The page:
Another factor contributing to the incidence of URIs is the fact that the date of the Hajj is set according to the Islamic lunar calendar and therefore varies from year to year. This means that the Hajj pilgrimage can occur during the coldest months of the winter, which is the season in which RTIs are the most common and contagious.
Meningococcal meningitis is the bacterial form of meningitis (neisseria meningitides, N meningitides). This bacterium is the source of severe disease that causes inflammation of the membranes that cover the brain and spinal cord in an infected person’s body. As with RTIs, overcrowding and congestion are two main contributors to the spread of meningococcal meningitis. Additional characteristics that are highly associated with the Hajj pilgrimage and contribute to the spread of meningococcal meningitis are air pollution and high humidity.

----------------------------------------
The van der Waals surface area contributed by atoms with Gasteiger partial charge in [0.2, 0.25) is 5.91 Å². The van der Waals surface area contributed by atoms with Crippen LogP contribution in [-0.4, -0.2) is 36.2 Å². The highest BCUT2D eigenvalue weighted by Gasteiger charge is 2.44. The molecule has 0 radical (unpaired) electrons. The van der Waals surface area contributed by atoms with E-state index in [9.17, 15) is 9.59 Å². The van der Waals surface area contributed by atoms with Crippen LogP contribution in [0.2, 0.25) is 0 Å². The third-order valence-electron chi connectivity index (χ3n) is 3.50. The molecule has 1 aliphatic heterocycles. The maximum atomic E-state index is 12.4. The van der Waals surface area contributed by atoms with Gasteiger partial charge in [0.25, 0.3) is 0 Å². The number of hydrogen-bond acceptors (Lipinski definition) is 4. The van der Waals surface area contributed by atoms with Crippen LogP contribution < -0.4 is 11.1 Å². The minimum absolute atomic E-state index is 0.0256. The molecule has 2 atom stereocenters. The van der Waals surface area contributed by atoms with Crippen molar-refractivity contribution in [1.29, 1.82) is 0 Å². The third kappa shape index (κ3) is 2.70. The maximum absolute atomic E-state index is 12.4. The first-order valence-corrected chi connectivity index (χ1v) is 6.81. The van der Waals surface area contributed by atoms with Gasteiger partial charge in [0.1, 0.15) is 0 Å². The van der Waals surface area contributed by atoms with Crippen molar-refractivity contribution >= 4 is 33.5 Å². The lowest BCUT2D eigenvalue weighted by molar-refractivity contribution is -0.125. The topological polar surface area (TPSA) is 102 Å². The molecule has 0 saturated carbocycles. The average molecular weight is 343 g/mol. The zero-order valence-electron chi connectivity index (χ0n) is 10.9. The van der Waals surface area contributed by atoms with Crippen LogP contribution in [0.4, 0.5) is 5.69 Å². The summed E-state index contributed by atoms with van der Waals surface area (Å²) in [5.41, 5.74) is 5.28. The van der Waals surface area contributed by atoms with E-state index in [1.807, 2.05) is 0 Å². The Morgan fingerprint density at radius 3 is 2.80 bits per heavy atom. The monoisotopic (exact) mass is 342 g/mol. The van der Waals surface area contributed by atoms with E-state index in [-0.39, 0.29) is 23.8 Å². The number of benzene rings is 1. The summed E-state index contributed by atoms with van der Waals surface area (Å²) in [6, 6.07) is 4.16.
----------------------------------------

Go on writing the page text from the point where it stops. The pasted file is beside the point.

Diarrhoeal Disease and Gastrointestinal Infections
Gastrointestinal infections pertain to any infection that causes gastroenteritis, commonly known as the stomach flu. Gastroenteritis causes inflammation of the gastrointestinal tract, meaning that both the stomach and the small intestine are infected. Diarrhoeal disease is the most common gastrointestinal infection and has been widely reported during the Hajj.
During the Hajj season, a number of factors contribute to the infection and spread of this disease. A pilgrim’s method of travel, food intake patterns, country of origin and the environmental conditions surrounding him can all effect his risk of being infected by a diarrhoeal disease. In addition, congestion, the challenge of preserving good hygiene, contaminated water and food poisoning are also causes that are commonly found in the Hajj environment and contribute to the development and spread of this disease.